Hi, My Name is Victoria Connelly and I’m Obsessed with English Castles


[Note from Frolic: We’re so excited to welcome author Victoria Connelly to the site today! She’s talking all things castles. Take it away, Victoria!]

As my new women’s fiction novel, The Beauty of Broken Things is published today by Amazon Lake Union, because of much of it is set in a fictitious castle, I can’t help reminiscing about my wedding . . . in a real castle. Yes, royalty aren’t the only ones who marry in castles. And while my wedding might not have been quite as spectacular as Prince Harry and Meghan Markle’s at Windsor Castle, it felt just right for me and my husband.

Victoria's wedding at Bolton Castle in the Yorkshire Dales

When we were planning our wedding almost twenty years ago in my home country of the United Kingdom, saying your vows somewhere other than a church or a registry office was just becoming popular here. (A registry office is our equivalent of a U.S. justice of the peace.) Being a true romantic, I knew there was only one place that would suit me: a castle!

I was living in North Yorkshire, and the county has more than its share of spectacular castles, so the hunt began. Soon we found an absolute beauty: a fourteenth-century castle with plush rooms that looked as if it belonged in a storybook. Unfortunately, the prices were more like something from a Grimm fairytale. We needed something a little less luxurious. And we soon found it: Bolton Castle.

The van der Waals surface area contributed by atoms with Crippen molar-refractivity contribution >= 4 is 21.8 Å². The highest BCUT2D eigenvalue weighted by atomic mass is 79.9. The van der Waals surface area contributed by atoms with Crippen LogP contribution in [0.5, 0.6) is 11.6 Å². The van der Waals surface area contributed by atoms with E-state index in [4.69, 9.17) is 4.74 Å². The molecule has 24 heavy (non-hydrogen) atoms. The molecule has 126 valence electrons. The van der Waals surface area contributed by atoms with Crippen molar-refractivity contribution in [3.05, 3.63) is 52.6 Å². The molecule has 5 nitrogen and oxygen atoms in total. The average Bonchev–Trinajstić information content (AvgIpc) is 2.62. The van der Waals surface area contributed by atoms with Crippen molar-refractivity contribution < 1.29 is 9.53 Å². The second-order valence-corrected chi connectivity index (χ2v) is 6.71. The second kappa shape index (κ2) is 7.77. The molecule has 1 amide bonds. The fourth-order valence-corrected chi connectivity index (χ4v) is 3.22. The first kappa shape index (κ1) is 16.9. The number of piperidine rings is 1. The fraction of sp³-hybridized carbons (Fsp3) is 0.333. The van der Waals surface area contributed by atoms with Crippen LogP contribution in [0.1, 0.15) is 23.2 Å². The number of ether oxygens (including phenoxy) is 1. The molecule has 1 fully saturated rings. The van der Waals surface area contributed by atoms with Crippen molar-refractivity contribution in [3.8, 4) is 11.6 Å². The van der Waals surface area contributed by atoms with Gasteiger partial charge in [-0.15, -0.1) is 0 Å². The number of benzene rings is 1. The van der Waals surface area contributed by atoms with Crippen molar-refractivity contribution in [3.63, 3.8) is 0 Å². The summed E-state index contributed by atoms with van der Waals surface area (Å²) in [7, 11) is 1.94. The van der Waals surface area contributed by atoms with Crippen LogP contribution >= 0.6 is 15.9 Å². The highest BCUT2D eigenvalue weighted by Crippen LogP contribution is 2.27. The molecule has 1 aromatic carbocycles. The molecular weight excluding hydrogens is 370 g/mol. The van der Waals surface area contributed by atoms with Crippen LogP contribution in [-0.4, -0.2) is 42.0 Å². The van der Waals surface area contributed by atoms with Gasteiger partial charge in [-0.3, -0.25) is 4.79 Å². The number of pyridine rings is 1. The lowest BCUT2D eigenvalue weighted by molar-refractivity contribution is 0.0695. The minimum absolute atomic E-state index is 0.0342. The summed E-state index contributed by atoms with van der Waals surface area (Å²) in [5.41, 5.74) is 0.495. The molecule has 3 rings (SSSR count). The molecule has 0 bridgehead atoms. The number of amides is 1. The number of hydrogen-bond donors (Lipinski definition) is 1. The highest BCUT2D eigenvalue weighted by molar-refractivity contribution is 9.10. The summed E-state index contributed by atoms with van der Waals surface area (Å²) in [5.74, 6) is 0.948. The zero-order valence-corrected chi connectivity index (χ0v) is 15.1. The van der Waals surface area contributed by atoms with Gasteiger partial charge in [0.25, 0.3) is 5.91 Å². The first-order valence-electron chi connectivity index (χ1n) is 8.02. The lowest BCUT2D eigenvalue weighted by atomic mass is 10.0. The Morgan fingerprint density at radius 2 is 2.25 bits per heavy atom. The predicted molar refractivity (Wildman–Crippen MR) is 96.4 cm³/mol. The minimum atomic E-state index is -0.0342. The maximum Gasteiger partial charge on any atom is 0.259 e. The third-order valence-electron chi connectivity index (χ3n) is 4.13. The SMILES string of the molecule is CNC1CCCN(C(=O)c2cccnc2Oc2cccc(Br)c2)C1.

Sitting at the head of Wensleydale in the Yorkshire Dales National Park in northern England, Bolton Castle was somewhat rough around the edges. Parts of it didn’t even have a roof. But we loved it. It suited us—it was romantic yet scarred. The castle had survived some pretty turbulent times and had even been used as a prison for Mary Queen of Scots.

We were one of the first couples to book it as a wedding venue, and that meant that the owner, Lord Harry Orde-Powlett, was still learning how to co-ordinate everything. Essentially the castle an empty shell, and we had to bring everything in from the outside, including food, flowers, entertainment, cutlery, tables and chairs.

The day before the wedding we called in to make sure everything was going smoothly for the big day and discovered that the castle didn’t have any electricity in the main halls. After an initial panic, we realized that we probably had enough candles in the table displays we’d ordered and hoped that the fire in the great hall would provide additional light.

There are some moments from that day that will stay with me forever: watching Lord Harry closing the portcullis just before our ceremony began, climbing the spiral stone staircase in my wedding dress, watching a bat flying above our guests as they danced the night away, and the sight of that roaring fire in the great hall. What a very special day it was.